As by now you should fully understand from working with the Poisson
equation, one very general way to solve inhomogeneous partial
differential equations (PDEs) is to build a Green's
function^{11.1} and write the solution as an
integral equation.

Let's very quickly review the general concept (for a further discussion
don't forget WIYF
,MWIYF). Suppose is a general (second order)
linear partial differential operator on e.g.
and one wishes to
solve the inhomogeneous equation:

(11.26) |

If one can find a solution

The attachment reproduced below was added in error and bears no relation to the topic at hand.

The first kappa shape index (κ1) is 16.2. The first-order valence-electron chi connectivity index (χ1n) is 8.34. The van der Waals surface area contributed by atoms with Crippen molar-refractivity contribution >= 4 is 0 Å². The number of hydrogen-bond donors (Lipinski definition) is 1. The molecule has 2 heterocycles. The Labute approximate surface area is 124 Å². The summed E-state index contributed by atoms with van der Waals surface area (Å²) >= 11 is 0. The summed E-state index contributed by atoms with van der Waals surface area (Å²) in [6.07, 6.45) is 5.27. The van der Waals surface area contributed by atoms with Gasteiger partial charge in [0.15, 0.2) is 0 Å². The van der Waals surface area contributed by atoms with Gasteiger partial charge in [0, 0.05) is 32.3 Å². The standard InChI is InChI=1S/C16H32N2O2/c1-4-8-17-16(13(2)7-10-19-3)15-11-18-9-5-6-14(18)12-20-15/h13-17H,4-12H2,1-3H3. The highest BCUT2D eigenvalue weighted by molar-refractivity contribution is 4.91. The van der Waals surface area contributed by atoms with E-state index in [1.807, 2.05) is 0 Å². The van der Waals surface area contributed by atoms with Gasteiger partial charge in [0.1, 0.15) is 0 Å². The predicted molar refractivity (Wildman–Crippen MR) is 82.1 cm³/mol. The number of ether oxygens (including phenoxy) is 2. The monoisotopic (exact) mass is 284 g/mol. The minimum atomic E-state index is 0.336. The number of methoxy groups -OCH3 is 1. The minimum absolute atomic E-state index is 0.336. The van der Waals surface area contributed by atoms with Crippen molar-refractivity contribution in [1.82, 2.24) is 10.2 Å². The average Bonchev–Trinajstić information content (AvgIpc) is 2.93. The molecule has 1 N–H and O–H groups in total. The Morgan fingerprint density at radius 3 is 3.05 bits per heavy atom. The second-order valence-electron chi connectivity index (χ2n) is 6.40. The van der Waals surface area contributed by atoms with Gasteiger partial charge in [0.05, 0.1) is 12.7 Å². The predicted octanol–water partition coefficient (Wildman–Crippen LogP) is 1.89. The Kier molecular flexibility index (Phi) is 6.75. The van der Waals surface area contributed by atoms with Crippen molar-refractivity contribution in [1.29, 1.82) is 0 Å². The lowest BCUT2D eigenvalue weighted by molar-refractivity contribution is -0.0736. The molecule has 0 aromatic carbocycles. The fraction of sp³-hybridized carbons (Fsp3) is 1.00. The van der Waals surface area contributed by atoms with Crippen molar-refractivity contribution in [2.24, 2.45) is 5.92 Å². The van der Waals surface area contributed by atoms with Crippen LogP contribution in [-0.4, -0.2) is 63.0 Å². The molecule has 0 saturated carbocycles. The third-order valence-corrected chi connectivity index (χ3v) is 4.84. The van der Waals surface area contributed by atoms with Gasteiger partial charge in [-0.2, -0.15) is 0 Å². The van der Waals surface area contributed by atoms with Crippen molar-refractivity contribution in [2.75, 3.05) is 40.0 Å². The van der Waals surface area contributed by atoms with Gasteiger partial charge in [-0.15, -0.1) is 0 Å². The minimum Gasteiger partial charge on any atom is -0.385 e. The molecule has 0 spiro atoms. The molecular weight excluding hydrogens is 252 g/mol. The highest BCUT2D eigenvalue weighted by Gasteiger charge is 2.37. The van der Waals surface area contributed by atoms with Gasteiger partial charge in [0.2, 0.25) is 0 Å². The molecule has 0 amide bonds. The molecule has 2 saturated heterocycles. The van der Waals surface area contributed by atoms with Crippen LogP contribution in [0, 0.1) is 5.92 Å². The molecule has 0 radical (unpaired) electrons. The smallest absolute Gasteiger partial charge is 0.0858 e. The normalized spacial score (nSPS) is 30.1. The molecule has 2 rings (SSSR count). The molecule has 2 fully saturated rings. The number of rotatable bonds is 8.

to the associated
differential equation for a *point* source function^{11.2}:

(11.27) |

(11.28) |

(11.29) |

This solution can easily be verified:

(11.30) | |||

(11.31) | |||

(11.32) | |||

(11.33) | |||

(11.34) | |||

(11.35) |

It seems, therefore, that we should *thoroughly understand* the ways
of building Green's functions in general for various important PDEs.
I'm uncertain of how much of this to do within these notes, however.
This isn't really ``Electrodynamics'', it is mathematical physics, one
of the fundamental toolsets you need to do Electrodynamics, quantum
mechanics, classical mechanics, and more. So check out Arfken, Wyld,
WIYF
, MWIYFand we'll content ourselves with a very quick review of
the principle ones we need: